- Queen’s University
Queen’s University push the limits of what can be achieved and develop ideas that can make a difference in the world.
For more than 170 years, our community has been more than a collection of bright minds – Queen’s has attracted people with an ambitious spirit. We imagine what the future can be, and work together to realize it.
Queen’s is located in the city of Kingston, Ontario, Canada, half-way between Montreal and Toronto, two of Canada’s largest cities. Kingston is situated on the shores of Lake Ontario, near the entrance to the St. Lawrence Seaway, Thousand Islands and the Rideau Canal.
The best way to get to know Queen’s is by coming to visit. Explore our historic buildings, attend cultural events, and spend some time in our distinguished museums, archives, and galleries.
Queen’s University is a community, 170+ years of tradition, academic excellence, research, and beautiful waterfront campus made of limestone buildings and modern facilities. But more than anything Queen’s is people.
We are researchers, scholars, artists, professors and students with an ambitious spirit who want to develop ideas that can make a difference in the world. People who imagine together what the future could be and work together to realize it.
Queen’s is one of Canada’s oldest degree-granting institutions, and has influenced Canadian higher education since 1841 when it was established by Royal Charter of Queen Victoria.
Located in Kingston, Ontario, Canada, it is a mid-sized university with several faculties, colleges and professional schools, as well as the Bader International Study Centre located in Herstmonceux, East Sussex, United Kingdom.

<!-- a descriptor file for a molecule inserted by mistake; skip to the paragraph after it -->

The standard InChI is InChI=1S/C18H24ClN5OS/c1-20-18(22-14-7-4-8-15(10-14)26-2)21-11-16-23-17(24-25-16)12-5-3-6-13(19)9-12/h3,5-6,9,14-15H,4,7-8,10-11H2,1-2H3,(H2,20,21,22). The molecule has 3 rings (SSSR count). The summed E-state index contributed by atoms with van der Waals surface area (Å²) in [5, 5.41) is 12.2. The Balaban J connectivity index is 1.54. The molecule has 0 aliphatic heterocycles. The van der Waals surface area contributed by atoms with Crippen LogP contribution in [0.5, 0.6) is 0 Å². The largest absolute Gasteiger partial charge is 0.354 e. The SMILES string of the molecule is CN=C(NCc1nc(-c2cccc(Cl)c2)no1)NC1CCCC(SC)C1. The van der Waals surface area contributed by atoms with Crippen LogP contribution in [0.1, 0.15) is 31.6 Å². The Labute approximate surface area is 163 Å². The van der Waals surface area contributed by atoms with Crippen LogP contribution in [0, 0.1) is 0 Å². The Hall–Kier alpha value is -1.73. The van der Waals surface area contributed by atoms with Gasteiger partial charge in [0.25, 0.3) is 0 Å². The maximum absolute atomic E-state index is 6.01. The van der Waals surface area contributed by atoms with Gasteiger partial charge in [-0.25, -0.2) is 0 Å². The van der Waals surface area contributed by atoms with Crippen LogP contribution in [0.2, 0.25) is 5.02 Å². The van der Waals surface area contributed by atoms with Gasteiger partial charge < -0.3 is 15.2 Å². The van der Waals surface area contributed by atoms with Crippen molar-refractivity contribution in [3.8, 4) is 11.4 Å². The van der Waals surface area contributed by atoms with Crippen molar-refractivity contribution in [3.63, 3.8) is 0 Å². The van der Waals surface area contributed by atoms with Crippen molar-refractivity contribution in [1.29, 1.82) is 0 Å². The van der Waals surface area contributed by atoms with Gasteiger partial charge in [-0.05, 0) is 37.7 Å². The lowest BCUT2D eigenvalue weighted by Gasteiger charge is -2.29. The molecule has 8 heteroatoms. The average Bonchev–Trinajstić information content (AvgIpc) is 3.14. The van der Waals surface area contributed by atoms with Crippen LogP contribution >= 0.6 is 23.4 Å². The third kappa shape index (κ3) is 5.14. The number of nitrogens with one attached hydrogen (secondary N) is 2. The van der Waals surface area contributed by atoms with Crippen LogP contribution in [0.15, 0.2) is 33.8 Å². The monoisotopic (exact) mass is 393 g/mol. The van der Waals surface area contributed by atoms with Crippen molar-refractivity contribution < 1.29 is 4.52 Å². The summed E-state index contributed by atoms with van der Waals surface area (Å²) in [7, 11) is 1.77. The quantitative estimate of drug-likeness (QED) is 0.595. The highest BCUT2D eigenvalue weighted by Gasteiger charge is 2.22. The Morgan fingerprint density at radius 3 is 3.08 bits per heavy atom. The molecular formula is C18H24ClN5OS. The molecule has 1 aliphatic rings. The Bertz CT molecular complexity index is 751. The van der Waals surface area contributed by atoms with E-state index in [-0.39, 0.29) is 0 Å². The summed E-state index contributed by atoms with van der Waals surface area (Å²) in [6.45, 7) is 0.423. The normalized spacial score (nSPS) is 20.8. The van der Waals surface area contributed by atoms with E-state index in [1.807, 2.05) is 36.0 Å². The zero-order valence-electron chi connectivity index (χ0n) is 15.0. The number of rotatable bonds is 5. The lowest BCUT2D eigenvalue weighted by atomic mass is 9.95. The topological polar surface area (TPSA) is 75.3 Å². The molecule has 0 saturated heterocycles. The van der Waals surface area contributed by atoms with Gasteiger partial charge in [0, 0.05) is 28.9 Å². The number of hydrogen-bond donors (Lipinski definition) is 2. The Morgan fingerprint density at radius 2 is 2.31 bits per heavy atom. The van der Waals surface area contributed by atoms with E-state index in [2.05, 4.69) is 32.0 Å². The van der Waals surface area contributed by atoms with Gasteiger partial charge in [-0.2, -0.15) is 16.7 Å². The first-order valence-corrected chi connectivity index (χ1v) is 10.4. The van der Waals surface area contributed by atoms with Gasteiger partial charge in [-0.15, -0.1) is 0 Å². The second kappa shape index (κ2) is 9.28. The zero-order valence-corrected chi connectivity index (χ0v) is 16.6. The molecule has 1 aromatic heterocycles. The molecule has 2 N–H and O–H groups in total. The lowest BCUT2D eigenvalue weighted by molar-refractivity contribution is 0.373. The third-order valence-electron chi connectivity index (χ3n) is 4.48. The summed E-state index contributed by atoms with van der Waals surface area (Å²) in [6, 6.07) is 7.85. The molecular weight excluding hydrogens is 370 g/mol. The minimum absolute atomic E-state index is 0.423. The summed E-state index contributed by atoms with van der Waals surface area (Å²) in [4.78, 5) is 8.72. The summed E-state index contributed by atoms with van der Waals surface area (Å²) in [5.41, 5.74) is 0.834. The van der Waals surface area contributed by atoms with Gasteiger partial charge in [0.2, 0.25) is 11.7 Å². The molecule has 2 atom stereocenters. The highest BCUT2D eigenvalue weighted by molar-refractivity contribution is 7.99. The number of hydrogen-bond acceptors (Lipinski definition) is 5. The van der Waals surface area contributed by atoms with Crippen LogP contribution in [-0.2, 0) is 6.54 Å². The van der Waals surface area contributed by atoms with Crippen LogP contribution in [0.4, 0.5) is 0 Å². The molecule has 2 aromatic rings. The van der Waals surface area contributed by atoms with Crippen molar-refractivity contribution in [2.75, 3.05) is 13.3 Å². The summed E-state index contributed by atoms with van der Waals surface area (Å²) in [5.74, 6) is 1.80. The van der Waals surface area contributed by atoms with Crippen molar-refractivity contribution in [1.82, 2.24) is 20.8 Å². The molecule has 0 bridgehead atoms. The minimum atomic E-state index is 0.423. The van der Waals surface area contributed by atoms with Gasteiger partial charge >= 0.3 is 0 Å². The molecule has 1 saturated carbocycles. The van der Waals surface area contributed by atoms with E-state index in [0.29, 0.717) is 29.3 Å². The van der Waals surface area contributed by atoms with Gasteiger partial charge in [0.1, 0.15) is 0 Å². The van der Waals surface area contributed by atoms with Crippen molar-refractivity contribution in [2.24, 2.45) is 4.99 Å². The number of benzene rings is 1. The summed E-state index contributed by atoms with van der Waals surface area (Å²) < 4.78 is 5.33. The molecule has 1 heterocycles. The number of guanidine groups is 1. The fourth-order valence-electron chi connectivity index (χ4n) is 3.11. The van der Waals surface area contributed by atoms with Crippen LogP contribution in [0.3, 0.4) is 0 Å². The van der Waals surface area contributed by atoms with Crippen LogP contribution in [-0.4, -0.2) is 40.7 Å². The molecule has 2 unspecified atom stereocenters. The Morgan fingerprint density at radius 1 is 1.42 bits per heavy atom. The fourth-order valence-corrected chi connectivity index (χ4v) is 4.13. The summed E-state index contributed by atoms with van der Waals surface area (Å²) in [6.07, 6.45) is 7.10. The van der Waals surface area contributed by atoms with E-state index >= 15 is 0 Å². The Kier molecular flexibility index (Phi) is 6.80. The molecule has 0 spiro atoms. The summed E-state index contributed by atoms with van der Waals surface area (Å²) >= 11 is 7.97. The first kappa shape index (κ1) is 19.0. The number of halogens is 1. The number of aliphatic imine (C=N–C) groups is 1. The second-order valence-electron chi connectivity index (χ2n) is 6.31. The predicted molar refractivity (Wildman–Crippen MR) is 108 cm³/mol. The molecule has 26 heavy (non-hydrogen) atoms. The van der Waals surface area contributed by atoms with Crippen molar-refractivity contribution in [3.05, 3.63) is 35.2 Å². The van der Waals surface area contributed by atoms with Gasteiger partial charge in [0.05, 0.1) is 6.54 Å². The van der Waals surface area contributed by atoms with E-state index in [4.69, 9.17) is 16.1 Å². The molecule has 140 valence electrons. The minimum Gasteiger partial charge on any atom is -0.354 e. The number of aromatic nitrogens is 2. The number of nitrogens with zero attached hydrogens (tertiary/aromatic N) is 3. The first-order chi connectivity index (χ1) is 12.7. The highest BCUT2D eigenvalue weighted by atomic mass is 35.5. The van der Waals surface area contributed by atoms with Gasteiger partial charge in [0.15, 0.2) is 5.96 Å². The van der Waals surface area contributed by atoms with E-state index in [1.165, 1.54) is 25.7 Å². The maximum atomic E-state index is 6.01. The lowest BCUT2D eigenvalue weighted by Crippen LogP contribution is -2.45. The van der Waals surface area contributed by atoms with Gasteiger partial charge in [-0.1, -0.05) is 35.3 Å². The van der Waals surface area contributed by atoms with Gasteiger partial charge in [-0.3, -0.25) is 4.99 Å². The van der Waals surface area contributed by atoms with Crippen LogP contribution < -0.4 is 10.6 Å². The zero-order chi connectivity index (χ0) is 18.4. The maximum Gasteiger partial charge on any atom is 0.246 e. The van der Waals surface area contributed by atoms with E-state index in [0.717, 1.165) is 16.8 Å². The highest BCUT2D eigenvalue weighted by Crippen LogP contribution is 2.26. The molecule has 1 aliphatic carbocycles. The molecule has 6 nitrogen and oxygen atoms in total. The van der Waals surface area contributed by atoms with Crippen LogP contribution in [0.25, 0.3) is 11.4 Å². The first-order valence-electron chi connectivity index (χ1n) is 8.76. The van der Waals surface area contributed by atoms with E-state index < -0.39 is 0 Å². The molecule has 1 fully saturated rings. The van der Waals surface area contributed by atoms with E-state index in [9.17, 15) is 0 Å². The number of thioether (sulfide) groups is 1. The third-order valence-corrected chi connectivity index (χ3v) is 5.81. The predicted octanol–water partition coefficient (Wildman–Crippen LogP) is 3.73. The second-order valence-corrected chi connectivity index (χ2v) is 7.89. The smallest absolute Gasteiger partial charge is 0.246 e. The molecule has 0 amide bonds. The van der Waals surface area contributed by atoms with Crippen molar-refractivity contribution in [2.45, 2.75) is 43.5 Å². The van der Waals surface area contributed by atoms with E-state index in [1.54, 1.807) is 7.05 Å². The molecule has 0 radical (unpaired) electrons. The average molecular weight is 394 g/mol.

Queen’s balances excellence in undergraduate studies with well-established and innovative graduate programs, all within a dynamic learning environment.
Queen’s is a full-spectrum, research-intensive university that conducts leading-edge research in a variety of areas, including:
- computational science and engineering
- globalization studies
- mental health
- basic and clinical biomedical sciences
- healthy environments and sustainable energy systems
- social issues such as surveillance, poverty and bullying
The campus has a fully integrated network of six libraries and is home to several outstanding museums and arts facilities, including the Agnes Etherington Art Centre and The Isabel Bader Centre for the Performing Arts.
A Community Campus Environment
- 95% of the student population comes from outside of Kingston
- 85% of students live within a 15-minute walk to campus
- more than 90% of first-year students live in residence (residence is guaranteedfor first-years; two new residences will open Fall 2015!)